The mystical “Computer Person”

I get it all the time:

“Joe, you’re so good with computers! I’m so glad you’re here to fix this because I’m just not a computer person.”

– Joe’s entire extended family, and now, Joey

Which always gets me thinking, what makes me a “computer person”?  Some people would say that computers just come naturally to me.  I say that’s ridiculous.  How can a completely man-made machine largely invented only 20 years before I was born somehow just “come naturally” to me?  No, what makes someone a computer person is the same thing that makes someone good at machining or playing music: knowing how their machinery works and what can be done with it.

“Computer People” know the right program for the right job.

Just like a mechanic has a half dozen slightly different wrenches for fixing a car, a computer person has a whole collection of programs, utilities, and benchmarks that each do a different job.  I’ll make a habit of posting about some of the programs that make my life easier, and where to legally get free software that also doesn’t sell your information to the highest bidder.

Collecting a bunch of awesome programs half the story.  The other half is a working understanding of what’s going on under the hood.  When we click a link to watch a video about a dog helping a kitten up some stairs, we let our modern operating system (Windows, MacOS, Ubuntu, etc.) and our web browser (Chrome, Firefox, etc.) handle all the stuff that made early computers notoriously difficult to use.  Behind the scenes our systems are configuring extended memory; loading the appropriate mouse, display, and networking drivers; getting an IP address from our router via DHCP; and downloading data from a remote server.  Even if we don’t learn how to do all that manually, knowing what each of those steps do is how you figure out why thIS STUPID COMPUTER WON’T LOAD MY VIDEO.  We’ll cover what an operating system is and some of the things it does in the context of problem diagnosis.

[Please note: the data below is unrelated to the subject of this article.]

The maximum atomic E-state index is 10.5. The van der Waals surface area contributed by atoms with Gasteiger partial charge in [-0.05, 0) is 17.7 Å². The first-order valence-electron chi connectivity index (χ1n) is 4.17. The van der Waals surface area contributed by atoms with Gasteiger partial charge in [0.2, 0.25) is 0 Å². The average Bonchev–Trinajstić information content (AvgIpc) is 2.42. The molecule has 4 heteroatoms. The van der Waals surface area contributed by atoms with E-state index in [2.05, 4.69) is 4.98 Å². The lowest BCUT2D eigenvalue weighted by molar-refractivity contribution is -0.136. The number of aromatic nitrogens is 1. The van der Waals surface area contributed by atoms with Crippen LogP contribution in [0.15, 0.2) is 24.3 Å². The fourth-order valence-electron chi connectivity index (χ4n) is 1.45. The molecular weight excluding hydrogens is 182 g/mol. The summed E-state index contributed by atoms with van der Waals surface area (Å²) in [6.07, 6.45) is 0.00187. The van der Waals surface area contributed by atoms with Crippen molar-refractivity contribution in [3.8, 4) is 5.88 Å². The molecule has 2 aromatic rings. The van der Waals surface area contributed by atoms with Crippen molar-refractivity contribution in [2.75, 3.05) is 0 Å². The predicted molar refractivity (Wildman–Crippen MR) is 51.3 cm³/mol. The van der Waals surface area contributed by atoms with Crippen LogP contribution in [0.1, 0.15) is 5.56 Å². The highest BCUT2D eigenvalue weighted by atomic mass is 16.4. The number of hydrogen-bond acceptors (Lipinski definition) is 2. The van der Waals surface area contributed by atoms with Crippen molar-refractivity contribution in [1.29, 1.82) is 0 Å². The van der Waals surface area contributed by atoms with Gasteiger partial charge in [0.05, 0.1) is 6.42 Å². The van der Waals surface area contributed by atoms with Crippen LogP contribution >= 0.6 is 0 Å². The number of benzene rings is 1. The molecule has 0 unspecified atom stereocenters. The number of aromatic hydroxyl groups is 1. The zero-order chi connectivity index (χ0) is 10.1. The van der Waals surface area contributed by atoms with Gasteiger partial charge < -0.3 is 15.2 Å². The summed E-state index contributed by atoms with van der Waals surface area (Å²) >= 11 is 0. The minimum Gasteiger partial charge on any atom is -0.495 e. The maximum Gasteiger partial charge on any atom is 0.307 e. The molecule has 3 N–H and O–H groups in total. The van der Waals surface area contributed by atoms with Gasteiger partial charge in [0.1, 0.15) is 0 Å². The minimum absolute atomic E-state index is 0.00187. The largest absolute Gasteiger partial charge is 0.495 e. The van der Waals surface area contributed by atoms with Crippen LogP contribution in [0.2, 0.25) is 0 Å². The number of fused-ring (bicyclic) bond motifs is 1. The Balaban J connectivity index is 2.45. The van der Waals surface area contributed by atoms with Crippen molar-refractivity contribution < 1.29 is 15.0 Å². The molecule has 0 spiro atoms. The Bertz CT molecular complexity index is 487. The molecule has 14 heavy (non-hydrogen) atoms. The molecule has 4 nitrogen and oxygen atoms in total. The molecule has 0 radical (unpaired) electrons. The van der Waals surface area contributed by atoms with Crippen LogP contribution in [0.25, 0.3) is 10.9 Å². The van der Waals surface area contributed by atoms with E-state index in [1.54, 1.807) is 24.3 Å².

“Computer People” know how to maintain their equipment.

Just like a car, you can probably use your computer for a few years without proper maintenance.  But just like a car, it’ll continue to run worse and worse until it’s totally unusable and you have to buy a new one.  Simple tips like using ad blockers on sites you don’t trust and never browsing the Internet from an administrator account can save you loads of trouble.  A regular backup will provide you with a reliable way out of trouble every time.  And don’t forget, keeping your computer’s vents physically clean will keep the hardware from cooking itself.  Lucky for us, computers differ from cars in one key way: even if you’ve never maintained your computer’s software, it’s almost always possible to get it running like new again.

I’ll go into security tips, ways to keep your computer running smoothly, how to squeeze as much life out of your old computer as possible, and things that I look for when buying a new machine when the time comes.  And who knows!  If someone actually reads this blog and asks a question, I might try to diagnose it here!

“Computer People” know this is the future.

Like it or not, computers play a huge part of our jobs and lives.  More importantly, they’re not going away, and your ability to do your job effectively will depend entirely on how well you can interface with these tools.  Some people will refuse to step outside their comfort zone and learn new skills.  They’ll insist that we need to limit the progression of technology to save jobs.  But technology will continue to progress, with or without them. The hard truth is that history has shown that those who resist the changes brought by advancing technology are left behind and forgotten.

I’m not saying that all this change is good, nor am I saying it’s evil either.  Honestly, we as a society need to start thinking about the the future repercussions and have an educated discussion about solutions.  One thing is painfully clear though, no one can afford to not be a “computer person” if they want to succeed in the upcoming years.

Oy, that got dark fast. Well, since we’ve let that omnipresent existential dread resurface…

I don’t claim to have all the answers.

Anyone who says they do is either lying or selling something.  Probably both.  Heck, for being a so-called “computer person,” I only know just enough to be terrified about just how much I don’t know.  But just like every skill, the only way to keep learning is to keep practicing.  So for me, this blog is both a reference and an experiment.  I’ll share what I know, post some problems and their solutions that I’ve found, and talk about mistakes I’ve made so you don’t make them too.

If that sounds good to you, then welcome aboard!

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